On August 17, 2012, Mark Thompson and Brian Phelps appeared on KLOS for the final time, effectively ending The Mark & Brian Show after 25 years (including two years on previous station WAPI in Birmingham, Alabama).[14] Three days later, on August 20, Cumulus announced that Heidi Hamilton and Frank Kramer, former hosts on KLSX and KABC, would host morning drive beginning September 4.[15] On August 15, 2016, Cumulus announced that Frosty Stillwell, with whom Hamilton and Kramer have co-hosted at the same two stations, would join the duo weekday mornings effective September 6.[16]

In February 2016, KLOS launched Horns Up, a Saturday evening program hosted by Stew Herrera[17] that featured heavy metal music. The show has since been replaced with a regular classic rock mix.

On February 8 and 9, 2018, KLOS was one of 14 Cumulus-owned rock radio stations to take part in the "St. Jude Rocks" nationwide fundraising campaign. KLOS listeners contributed more than $725,000 to St. Jude Children's Research Hospital in Memphis, Tennessee as part of the over $2 million total raised by participating Cumulus stations.[18]

Meruelo Media eraEdit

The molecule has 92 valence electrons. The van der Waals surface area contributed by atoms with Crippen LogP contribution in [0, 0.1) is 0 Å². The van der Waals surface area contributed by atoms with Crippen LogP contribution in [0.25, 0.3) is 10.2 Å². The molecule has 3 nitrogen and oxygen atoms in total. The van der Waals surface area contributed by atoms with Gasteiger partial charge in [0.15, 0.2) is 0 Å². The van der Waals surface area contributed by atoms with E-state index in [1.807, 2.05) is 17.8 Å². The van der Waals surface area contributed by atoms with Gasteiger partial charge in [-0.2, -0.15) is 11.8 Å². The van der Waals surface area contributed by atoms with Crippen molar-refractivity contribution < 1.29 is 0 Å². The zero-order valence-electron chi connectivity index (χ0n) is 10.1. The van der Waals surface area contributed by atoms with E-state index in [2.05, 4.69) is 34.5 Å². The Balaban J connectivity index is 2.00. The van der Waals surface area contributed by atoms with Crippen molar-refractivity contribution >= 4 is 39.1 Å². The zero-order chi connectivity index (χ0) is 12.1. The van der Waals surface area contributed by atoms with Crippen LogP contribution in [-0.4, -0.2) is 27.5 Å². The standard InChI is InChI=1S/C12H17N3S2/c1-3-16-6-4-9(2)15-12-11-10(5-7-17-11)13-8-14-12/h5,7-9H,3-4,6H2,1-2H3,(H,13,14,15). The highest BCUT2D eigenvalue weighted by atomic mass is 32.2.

On April 15, 2019, Cumulus announced the sale of KLOS to Meruelo Media for $43 million. This brings KLOS under common ownership with rhythmic top 40 station KPWR, classic hip-hop outlets KDAY and KDEY-FM, and regional Mexican station KXOS (which would be purchased by Meruelo over a month later the KLOS sale announcement, but that radio station on 93.9 is also now as of July 18th, 2019 is Spanish rhythmic contemporary driven rival KLLI (FM) as Cali 93.9), as well as two Spanish-language television stations, KBEH and KWHY-TV. Meruelo began operating KLOS under a local marketing agreement beginning on April 16;[19] the transaction closed July 17.[20] The sale to Meruelo Media comes shortly after the sale of former sister station WPLJ in New York City, as both KLOS and WPLJ were initially owned by ABC. Under the aegis of Allen Shaw, both stations were given the "Love" format followed by, in 1971, the live-and-local AOR format, together retaining the latter for 12 years (WPLJ flipped to top 40 in 1983; it became a non-commercial Christian music station as K-Love in 2019). The sale consummated on July 17. 2019.[21]